Notes on The Society of the Spectacle, 2013
I began this project not because I thought it must be done out of some political or aesthetic concern, but with the modest hope to better understand The Society of the Spectacle. How odd, I thought, that for all the interest in Situationist artwork and the spectacle that very few seem to have ever seen this film, let alone study it. Surely there must be much to gain by looking at it under a microscope. Despite the film’s relative obscurity, I maintain that this is the case, and ultimately it is what motivated this project to completion.
The Society of the Spectacle (2013) takes Debord’s film of the same name as a starting point and skeleton for a new video project. I began, some 16 months ago, by studying Debord’s film, shot for shot, scene for scene with script in hand. I researched every image in Debord’s film, attempted to understand its origin, its political implication, and its relationship to Debord and to the spectacle. Many images are clear enough, trite advertisements for this or that, films that are immediately legible due to their banal nature. Other images, however, are less clear, at least to an American 40 years later. For example, many images are specific to the French political context of his time, which made understanding Debord’s use of imagery a significant and research-intensive task. This specificity is in large part what gave Debord’s film its teeth, to anchor his critique of the spectacle in particular figures, images, and signifiers. While the machinery of spectacle might seem abstract and overwhelming, enemies were never abstract for Debord. There are always apologists and collaborators like union bureaucrats and socialist politicians to be attacked, as well as spectacular languages like the cinema and the media to be deconstructed and subverted.
My process was to begin by more or less replacing each image, one for one. In doing this, much of the resonance in Debord’s analysis was made evident, yet at other moments the words broke down and failed to articulate a contemporary geopolitical reality. Still in other instances, I pondered particular images for weeks, unsure of how to interpret and respond to them. In this sense, my film is necessarily a quarrel with Debord’s book and film, as every image was chosen deliberately and carefully to either critique, test, or further articulate a critique; to deepen but also complicate this thing called spectacle.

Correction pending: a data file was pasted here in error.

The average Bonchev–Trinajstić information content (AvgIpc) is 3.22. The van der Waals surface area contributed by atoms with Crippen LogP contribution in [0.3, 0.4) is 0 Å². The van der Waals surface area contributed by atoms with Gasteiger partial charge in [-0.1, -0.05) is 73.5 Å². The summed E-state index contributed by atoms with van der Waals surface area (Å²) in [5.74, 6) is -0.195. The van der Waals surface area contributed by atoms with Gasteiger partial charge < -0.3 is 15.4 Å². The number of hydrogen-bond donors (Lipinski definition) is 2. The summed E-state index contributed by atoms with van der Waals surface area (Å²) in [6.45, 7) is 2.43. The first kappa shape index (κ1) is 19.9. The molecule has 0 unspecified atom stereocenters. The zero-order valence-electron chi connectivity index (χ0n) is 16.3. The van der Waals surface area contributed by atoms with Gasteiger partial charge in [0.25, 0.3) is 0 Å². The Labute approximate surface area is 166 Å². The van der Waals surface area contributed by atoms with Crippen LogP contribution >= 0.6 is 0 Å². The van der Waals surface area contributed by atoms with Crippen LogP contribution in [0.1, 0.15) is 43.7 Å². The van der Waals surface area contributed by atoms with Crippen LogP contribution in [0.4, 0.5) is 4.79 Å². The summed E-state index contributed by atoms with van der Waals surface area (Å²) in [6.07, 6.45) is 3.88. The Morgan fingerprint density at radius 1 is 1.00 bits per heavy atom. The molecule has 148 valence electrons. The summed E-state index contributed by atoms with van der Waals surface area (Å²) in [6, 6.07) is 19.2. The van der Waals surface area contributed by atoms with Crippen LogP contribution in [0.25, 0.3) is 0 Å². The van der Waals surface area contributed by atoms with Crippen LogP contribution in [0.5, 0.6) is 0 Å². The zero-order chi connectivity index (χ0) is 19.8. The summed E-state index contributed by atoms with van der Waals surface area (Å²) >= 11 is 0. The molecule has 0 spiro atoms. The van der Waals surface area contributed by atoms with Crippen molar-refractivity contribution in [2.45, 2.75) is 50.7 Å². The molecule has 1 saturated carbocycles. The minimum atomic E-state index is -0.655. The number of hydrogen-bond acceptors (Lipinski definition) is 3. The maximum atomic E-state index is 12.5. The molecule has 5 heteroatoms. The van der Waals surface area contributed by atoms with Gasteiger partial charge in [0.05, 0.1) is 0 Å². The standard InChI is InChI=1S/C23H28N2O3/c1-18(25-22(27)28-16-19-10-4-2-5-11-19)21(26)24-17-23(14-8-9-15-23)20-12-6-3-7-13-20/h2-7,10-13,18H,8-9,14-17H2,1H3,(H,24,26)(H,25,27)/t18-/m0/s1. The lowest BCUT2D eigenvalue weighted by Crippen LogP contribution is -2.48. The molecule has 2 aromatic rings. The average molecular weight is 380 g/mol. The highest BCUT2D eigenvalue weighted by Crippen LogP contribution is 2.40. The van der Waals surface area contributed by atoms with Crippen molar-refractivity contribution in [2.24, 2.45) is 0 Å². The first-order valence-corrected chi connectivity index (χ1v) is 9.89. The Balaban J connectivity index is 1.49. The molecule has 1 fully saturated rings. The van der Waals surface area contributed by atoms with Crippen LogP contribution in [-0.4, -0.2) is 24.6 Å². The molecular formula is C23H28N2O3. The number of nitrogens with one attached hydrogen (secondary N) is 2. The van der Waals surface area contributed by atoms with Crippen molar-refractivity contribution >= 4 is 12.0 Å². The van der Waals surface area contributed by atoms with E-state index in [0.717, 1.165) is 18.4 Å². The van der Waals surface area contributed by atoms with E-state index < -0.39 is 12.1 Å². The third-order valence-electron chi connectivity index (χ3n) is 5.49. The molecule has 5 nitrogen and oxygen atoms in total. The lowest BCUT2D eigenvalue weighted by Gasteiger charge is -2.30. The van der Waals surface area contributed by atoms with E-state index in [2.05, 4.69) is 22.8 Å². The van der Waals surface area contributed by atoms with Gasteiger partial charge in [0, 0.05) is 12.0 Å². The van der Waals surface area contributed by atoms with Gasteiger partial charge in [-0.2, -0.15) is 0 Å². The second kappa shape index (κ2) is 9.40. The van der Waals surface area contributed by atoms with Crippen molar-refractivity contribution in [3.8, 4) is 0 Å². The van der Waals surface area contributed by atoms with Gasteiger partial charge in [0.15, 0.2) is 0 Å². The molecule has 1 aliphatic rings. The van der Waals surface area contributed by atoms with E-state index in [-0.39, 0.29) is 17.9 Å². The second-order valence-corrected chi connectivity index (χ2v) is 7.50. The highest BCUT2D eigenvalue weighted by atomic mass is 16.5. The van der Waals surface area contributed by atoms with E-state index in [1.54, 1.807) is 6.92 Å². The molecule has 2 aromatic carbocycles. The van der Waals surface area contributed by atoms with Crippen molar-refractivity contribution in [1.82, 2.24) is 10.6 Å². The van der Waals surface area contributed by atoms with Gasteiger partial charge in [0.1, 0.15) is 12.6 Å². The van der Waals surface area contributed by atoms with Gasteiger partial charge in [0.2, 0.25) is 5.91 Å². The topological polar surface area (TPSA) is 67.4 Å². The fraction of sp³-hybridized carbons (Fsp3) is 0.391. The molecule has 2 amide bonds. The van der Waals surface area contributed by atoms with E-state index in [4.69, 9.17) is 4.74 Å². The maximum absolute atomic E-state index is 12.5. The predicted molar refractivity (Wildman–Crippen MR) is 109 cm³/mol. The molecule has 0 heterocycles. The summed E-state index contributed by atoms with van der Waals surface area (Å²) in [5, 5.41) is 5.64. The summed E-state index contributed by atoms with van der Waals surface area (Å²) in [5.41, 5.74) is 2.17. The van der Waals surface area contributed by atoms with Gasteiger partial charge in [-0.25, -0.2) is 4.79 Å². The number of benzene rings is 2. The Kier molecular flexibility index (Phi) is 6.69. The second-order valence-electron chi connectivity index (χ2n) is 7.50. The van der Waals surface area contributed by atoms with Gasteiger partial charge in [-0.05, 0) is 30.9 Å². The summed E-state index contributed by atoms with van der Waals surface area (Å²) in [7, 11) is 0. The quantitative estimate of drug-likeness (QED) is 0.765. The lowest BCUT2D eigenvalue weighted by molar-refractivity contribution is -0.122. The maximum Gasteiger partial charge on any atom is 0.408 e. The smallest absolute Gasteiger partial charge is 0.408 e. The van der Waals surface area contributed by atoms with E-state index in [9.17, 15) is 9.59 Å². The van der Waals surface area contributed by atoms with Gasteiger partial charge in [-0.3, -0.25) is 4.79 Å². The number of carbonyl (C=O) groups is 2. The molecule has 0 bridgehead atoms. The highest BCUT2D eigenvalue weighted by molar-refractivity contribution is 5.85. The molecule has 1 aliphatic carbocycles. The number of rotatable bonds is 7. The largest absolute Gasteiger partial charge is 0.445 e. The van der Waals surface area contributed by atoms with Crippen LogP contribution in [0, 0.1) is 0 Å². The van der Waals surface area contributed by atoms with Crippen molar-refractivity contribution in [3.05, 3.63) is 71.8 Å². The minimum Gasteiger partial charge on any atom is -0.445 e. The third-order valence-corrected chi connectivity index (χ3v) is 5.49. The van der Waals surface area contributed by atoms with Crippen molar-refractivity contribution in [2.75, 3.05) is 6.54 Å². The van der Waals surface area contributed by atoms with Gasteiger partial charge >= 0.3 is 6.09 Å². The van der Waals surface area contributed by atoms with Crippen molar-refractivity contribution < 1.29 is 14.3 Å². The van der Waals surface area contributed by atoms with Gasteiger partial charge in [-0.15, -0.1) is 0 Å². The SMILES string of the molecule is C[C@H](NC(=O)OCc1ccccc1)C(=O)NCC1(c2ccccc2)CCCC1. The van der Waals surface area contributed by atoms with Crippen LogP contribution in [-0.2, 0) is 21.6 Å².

In SoS Debord writes of détournement that it is the “flexible language of anti-ideology,” meaning that détournement is necessary and meant to be used to transform meaning with time. It is the only way in which one can resist falling into the trenches of dogmatism. It is a mode of “communication which includes a critique of itself.” Thus in re-stating SoS in 2013, it must be revised and simultaneously plagiarized, and it is in this vein in which I re-introduce this project. As Debord himself says (détourning Lautréamont) “Ideas improve. The meaning of words plays a role in that improvement. Plagiarism is necessary. Progress depends on it. It sticks close to an author’s phrasing, exploits his expressions, deletes a false idea, replaces it with the right one.”
Détournement need not only be a mode of subversion, but can also be a self-critical and open-ended way of thinking and making — one that might also be used by others. I like to think of my project as a piece of research by way of re-making or re-stating; a research project which makes use of Debord’s work not as a quotation but as an appropriation of a collective inheritance in the cultural commons. This is how Debord worked, both with his own work as well as his use of the work from others. For Debord, and I’m inclined to agree, it is the “first step toward a literary communism.”
Because of this I see no contradiction to first think of my film as a record of my thinking alongside Debord’s film and theory. Of course this doesn’t mean it isn’t or can’t be an artwork, but I think it changes the emphasis and expectation. It challenges the perhaps easy critique that as a film it is too full of theory. It also problematizes the common notion art and film must be for a general audience, effectively disallowing for any possibility of rigorous research. More importantly this shift in emphasis turns away from the inflated rhetoric surrounding the original film as well as so much of modernist avant-garde practices. In Debord’s statement upon the original’s release, he writes: “As revolutionary critique engages in battle on the very terrain of the cinematic spectacle, it must thus turn the language of that medium against itself and give itself a form that is itself revolutionary.” Fair enough, but the last thing we need is exaggerated rhetoric about the self-prescribed revolutionary potential of an artwork. I opt instead for a more modest hope: that my film might contribute to a deepening of a theoretical analysis and contribute to a culture of anti-capitalist cultural production.
—Heath Schultz, February 2013
[for a much longer engagement on detournement, Debord’s film, and my own re-make, you can view my MFA thesis here]